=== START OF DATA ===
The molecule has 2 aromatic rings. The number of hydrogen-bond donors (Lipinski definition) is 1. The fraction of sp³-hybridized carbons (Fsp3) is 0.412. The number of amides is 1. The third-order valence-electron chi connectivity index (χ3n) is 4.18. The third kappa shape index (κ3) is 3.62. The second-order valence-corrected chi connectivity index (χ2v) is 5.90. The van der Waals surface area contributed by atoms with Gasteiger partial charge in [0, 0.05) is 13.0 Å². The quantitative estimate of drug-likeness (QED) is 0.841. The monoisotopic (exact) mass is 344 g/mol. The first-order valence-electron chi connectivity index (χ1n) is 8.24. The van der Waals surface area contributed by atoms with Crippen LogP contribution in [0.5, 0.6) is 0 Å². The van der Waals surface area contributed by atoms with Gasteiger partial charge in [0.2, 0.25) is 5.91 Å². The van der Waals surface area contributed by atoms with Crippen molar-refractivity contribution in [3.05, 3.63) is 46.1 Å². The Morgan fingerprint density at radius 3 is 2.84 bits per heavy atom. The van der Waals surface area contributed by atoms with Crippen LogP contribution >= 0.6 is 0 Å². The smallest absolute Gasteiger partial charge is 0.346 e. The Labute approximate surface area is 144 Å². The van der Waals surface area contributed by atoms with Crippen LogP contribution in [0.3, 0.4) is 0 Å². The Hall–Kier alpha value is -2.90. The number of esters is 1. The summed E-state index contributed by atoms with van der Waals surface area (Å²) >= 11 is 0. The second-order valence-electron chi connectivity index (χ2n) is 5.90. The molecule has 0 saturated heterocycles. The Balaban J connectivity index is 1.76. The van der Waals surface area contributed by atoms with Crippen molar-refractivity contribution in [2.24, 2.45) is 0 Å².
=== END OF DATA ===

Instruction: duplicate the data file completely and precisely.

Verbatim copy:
The molecule has 2 aromatic rings. The number of hydrogen-bond donors (Lipinski definition) is 1. The fraction of sp³-hybridized carbons (Fsp3) is 0.412. The number of amides is 1. The third-order valence-electron chi connectivity index (χ3n) is 4.18. The third kappa shape index (κ3) is 3.62. The second-order valence-corrected chi connectivity index (χ2v) is 5.90. The van der Waals surface area contributed by atoms with Gasteiger partial charge in [0, 0.05) is 13.0 Å². The quantitative estimate of drug-likeness (QED) is 0.841. The monoisotopic (exact) mass is 344 g/mol. The first-order valence-electron chi connectivity index (χ1n) is 8.24. The van der Waals surface area contributed by atoms with Crippen LogP contribution in [0.5, 0.6) is 0 Å². The van der Waals surface area contributed by atoms with Gasteiger partial charge in [0.2, 0.25) is 5.91 Å². The van der Waals surface area contributed by atoms with Crippen molar-refractivity contribution in [3.05, 3.63) is 46.1 Å². The Morgan fingerprint density at radius 3 is 2.84 bits per heavy atom. The van der Waals surface area contributed by atoms with Crippen LogP contribution >= 0.6 is 0 Å². The smallest absolute Gasteiger partial charge is 0.346 e. The Labute approximate surface area is 144 Å². The van der Waals surface area contributed by atoms with Crippen LogP contribution in [0.3, 0.4) is 0 Å². The Hall–Kier alpha value is -2.90. The number of esters is 1. The summed E-state index contributed by atoms with van der Waals surface area (Å²) >= 11 is 0. The second-order valence-electron chi connectivity index (χ2n) is 5.90. The molecule has 0 saturated heterocycles. The Balaban J connectivity index is 1.76. The van der Waals surface area contributed by atoms with Crippen molar-refractivity contribution in [2.24, 2.45) is 0 Å².